Also, when considering congested elements, front-end developers need to think about “above the fold” content. Above the fold content is content that’s visible at the top of the page or app, and is seen before the user does any scrolling. Assessing the value of each element of your app or website will help you decide what content to place above the fold, and which content can live beneath it. One simple rule will help here: People will scroll, so you don’t have to squash every ‘important’ button or piece of text above the fold.
Related Article: Why We All Need Design Thinking
“iOS and Android have completely different UI architectures,” Bhaiya said. “One has rounded buttons, while the other has rectangular ones. The list, tab, collapsible section and headline styles are all very different. Any app built today must be designed with portability in mind. So, if you use direct iOS design tools, then porting those design elements onto Android will be extremely difficult.” He went on to say how developers should avoid native design themes and use custom design elements that can be made to work on both device platforms.
“Another important aspect is that iOS has limited device sets and sizes while Android devices are HUGE in number. When porting an app from iOS to Android, the varied device dimensions must be kept in mind. The content must adjust to different screen sizes without looking too congested,” he said.
When designing an application for a particular operating system (OS), keep in mind the strengths and limitations of that OS. While you can port apps from one OS to another, nothing compares to the native experience you get when an app is purpose-built for one OS. Also, different strategies work well for different phones because not all phones are created equally.
For example, almost all Apple devices have different screen sizes than Android devices. By porting apps over, you’re pushing out your app through a screen size it wasn’t designed for. Furthermore, iOS and Android have small but hugely significant interaction design pattern differences, like the location of the “back” button within the iOS. So, if you build an app for Android and then port it over to iOS, your lack of a “back” button in the top-left hand corner will seriously damage your user experience.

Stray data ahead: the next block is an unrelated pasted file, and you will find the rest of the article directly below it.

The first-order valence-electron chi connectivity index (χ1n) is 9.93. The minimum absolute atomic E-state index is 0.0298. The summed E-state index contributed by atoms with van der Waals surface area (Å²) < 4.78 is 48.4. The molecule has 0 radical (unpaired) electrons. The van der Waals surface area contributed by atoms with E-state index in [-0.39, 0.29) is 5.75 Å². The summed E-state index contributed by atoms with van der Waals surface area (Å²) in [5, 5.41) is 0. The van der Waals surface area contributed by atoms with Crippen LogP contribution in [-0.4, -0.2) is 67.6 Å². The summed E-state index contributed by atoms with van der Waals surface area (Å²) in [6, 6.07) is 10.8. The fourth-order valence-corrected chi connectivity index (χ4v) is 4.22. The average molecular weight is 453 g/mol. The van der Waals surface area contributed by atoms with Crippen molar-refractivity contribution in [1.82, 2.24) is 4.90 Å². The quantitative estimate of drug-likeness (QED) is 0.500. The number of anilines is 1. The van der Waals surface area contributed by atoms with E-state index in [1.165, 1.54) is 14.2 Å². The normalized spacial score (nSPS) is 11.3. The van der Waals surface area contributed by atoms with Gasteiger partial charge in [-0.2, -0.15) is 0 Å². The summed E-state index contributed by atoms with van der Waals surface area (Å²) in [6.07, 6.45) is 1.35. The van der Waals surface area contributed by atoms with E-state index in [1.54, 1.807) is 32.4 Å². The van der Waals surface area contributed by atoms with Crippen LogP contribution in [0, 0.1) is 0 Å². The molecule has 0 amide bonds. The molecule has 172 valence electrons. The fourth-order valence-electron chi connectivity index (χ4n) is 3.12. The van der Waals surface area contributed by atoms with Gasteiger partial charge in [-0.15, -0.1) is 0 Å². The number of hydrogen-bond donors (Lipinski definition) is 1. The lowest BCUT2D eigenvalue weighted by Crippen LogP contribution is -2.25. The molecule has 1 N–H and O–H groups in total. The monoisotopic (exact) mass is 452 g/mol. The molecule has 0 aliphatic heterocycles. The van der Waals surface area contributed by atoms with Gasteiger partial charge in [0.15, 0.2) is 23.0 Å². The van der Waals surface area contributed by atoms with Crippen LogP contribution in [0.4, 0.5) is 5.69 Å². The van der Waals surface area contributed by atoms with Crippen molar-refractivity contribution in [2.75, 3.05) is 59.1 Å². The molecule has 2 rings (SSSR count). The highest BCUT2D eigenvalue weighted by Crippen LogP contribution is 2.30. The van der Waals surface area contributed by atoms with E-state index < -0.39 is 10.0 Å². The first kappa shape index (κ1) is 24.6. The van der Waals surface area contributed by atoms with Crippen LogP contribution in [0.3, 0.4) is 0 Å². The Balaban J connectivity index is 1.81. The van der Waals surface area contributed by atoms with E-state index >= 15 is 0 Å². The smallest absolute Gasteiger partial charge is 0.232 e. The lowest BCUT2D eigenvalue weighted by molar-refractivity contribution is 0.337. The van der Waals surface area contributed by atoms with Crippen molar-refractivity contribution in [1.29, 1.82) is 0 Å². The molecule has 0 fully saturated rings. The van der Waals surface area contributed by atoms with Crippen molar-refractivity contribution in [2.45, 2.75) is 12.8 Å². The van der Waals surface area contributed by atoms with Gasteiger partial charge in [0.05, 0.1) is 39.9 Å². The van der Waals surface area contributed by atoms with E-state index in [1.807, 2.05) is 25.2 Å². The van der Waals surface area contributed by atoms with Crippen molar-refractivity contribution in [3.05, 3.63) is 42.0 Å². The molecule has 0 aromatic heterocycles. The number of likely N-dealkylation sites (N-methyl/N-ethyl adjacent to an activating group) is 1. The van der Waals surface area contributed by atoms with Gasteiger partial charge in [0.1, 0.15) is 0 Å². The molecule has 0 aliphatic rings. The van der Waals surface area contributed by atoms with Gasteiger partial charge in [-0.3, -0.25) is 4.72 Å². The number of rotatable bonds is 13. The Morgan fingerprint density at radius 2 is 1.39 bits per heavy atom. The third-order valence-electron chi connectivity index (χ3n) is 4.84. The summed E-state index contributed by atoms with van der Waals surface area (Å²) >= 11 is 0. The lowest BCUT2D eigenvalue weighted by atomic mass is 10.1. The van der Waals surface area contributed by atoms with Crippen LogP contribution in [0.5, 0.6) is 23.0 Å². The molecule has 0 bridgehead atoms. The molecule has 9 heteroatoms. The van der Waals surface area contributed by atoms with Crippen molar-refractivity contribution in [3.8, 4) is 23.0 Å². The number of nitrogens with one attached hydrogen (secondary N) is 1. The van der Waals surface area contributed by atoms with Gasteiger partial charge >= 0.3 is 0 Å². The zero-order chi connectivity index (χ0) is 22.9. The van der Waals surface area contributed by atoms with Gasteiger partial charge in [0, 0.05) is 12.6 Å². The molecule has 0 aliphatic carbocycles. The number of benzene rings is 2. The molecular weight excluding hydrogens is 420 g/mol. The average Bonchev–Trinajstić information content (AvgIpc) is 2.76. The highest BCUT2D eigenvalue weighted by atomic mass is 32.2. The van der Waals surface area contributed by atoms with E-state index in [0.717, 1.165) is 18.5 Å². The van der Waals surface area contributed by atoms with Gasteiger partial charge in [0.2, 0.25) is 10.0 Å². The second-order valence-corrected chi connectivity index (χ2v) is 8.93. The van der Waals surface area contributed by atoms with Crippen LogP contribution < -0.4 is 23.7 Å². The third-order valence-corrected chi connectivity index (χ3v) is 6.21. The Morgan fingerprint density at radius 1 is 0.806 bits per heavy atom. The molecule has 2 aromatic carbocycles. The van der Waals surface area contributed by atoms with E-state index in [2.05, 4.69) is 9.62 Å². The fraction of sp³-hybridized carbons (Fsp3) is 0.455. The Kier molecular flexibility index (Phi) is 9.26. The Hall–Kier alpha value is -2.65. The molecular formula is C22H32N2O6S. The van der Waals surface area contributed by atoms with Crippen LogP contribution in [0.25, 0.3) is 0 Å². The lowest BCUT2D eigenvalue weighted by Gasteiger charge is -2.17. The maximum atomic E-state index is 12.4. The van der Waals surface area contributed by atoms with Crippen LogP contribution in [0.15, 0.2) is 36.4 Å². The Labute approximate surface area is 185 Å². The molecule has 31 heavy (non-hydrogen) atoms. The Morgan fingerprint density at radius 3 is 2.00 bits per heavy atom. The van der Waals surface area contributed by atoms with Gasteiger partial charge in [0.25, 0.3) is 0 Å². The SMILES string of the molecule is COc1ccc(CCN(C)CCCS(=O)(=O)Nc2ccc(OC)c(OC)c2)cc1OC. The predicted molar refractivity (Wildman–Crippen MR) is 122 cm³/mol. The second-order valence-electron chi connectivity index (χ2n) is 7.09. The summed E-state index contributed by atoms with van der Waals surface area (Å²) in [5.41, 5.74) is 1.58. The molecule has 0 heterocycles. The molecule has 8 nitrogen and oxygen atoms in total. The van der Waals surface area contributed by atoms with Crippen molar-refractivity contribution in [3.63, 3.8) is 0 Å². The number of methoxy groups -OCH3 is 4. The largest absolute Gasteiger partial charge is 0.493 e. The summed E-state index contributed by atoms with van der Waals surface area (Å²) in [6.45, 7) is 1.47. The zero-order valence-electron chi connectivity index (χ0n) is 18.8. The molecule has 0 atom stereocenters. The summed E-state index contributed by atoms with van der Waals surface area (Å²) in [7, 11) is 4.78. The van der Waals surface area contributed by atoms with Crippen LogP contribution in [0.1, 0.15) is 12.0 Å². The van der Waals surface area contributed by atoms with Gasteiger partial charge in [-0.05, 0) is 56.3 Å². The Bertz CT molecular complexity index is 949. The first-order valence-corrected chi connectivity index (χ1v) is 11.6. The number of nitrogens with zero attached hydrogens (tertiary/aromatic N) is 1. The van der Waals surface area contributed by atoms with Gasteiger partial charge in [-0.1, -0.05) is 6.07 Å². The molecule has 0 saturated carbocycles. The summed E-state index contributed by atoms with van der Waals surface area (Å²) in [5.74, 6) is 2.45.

Thus, if you have the time and resources, it is better to create separate apps for each OS. This way, the app is fully optimized for each operating system, and your users will be able to tell. Hybrid apps may be faster to develop, but there will always be a compromise, whether in speed, accessibility, features or the overall quality of the user experience.
If you do have to port your app, make at least the basic changes needed to ensure users on all operating systems can use the app as it was intended to be used. Otherwise, get ready for some bad reviews and some hefty brand reputation damage from user interface mistakes.
Forms are a major issue for many apps. Developers have to strike a fine balance between including enough information, auto-saving features, and whatever is needed to ensure the form accomplishes what it was created to do.
“One of the most common user interface mistakes found on web forms is when there is no error input field state to serve as an indicator to a user that a required input field has not filled out. Adding an error state to a required input field helps users quickly understand where they need to backtrack in order for to complete a task,” said Parker.
According to Katie Sherwin, a senior user experience specialist with Nielsen Norman Group, many forms on apps and websites that contain placeholder text are actually harming their UI. In most cases, it is better to use labels as they are less distracting.
When it comes to web forms, here are some common user interface mistakes:
Creating well-designed forms requires an understanding of what visitors to your app or website want. You really need to get into their shoes and consider the effects of your form from a third-party perspective. For instance, many users:
Related Article: Why Web Accessibility Is Good Policy and Good Business
Color clashes often occur when inexperienced developers are tasked with creating a functional UI. But you don’t need to be an art major to know which colors work well together and which ones do not, but the nuances of this issue go far beyond taste.
While the psychology behind color is an extremely important factor, accessibility for the color blind and visually impaired should also be a major consideration.
“For colors, it’s important to keep in mind visually impaired users. Sometimes sites use similar colors, like orange and yellow, or contrasting colors, like blue and green, close together. This makes it hard for colorblind users to differentiate between the colors. If you’re a government body guilty of this, this is in direct conflict with ADA regulations,” said Keri Lindenmuth, marketing manager at Allentown, Pennsylvania-based KDG.
To create a better UI experience (that is, one devoid of user interface mistakes) for visitors, ensure your app is as accessible as possible to a wide range of audiences. This means you’ll need to consider edge cases as well (edge cases are the worst-case scenarios that may occur).
Tools are available to help you build user interfaces that are not only visually pleasing but also avoid user interface mistakes, such as:
A strong user interface does not end when your app looks good. UI affects far more than just looks, it affects sales, online reviews and user happiness. So, it is crucial for developers and designer to invest in more time avoiding user interface mistakes so they can support their brand in achieving long-term gains.